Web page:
That McCloud Woman

 
Hard Lovin' Man by Peggy Moreland
(Silh. Desire #1270, $3.99, PG) ISBN 0-373-76270-4
***
Hard Lovin' Man is the fifth book in Peggy Moreland's Texas Brides series. Here's the description from the back blurb. Come on down to the McCloud family ranch -- ‘cause there's no place like Texas for a wedding. As with most books in a family series, knowing some prior history is often useful. As it was, I was frequently in a room full of strangers and was struggling to know who everybody was.

Lacey Cline has known for two years who her daddy is, and she's finally gotten up her nerve to confront the ol' coot. She wants to know why he abandoned her and her mother before he ever even knew Lacey. She's a barrel racer who's been in Fort Worth at the rodeo. Her dad's ranch, Double-Cross Heart Ranch, is close, and she decides that it's time to drive there to demand answers. Seems she's too late; Lucas McCloud has been dead for thirteen years.

Lacey hadn't known that she has half-sisters, sisters who by varying degrees welcome this new sister they hadn't known about, either. Lacey may tell herself that she's staying while her horse heals, but this newfound family is too compelling, too important to her to leave so easily. Another reason she's staying for a while is Travis Cordell.

We first meet Travis as he makes a tempestuous entry. Travis' twin brother Jack is marrying a McCloud cousin, Alayna. Their story is told in That McCloud Woman. Travis arrives in a black T-shirt and camouflage pants causing Lacey to feel more comfortable about her wedding attire of jeans and boots. As the minister intones the question of anyone objecting to the marriage, that's Travis' cue to step up and object. His reasons seem flimsy, but then I haven't read the other books and know nothing of their history. Here's a case where more backstory would have helped.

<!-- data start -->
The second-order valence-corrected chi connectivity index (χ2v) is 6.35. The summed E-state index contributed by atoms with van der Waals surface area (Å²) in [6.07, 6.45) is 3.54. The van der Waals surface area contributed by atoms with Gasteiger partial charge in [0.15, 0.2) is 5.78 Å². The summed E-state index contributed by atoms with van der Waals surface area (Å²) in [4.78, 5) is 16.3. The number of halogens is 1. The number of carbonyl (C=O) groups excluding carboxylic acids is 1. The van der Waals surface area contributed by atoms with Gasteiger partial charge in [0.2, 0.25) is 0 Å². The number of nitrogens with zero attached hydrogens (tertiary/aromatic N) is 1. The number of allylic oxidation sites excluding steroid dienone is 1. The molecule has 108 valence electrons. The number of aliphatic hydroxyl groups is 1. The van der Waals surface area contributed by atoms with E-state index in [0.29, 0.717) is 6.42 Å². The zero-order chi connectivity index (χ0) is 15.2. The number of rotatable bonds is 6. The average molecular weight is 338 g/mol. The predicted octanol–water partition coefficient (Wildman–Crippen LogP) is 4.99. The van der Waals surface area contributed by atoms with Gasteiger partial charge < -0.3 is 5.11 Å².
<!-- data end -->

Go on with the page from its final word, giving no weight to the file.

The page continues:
Travis has a deep dark secret, a past sin so grievous that he feels that it makes him unfit to have any kind of ongoing relationship. When this secret was revealed, it became something I call the Peggy Lee Syndrome. Peggy Lee had a hit song called, "Is That All There Is?", with a line that goes And as I sat there, watching, I had the feeling that something was missing. I don't know what, but when it was all over, I said to myself, "Is that all there is? That's truly how I felt when Travis' secret, a secret that had ruled and almost ruined his life, was revealed. What happened was an accident, totally unintentional and caused no lasting ill effects on anybody but Travis. My thoughts on this whole plot line: what's the big deal?

Lacey's mother makes an appearance and comes off as a money-grubbing witch. Lacey and the story deserved better, deserved a character who wasn't quite so vitriolic and one-dimensional.

Hard Lovin' Man is a book that fits perfectly into my idea of a three-heart rating. It's a good book, but it's nothing extraordinary. I've read many that are worse but in a world filled with books, it's not one that I could suggest spending much time on. Now, if you've read the other Texas Bride books, then your reaction may be much different. If that's the case, go for it.

--Linda Mowery


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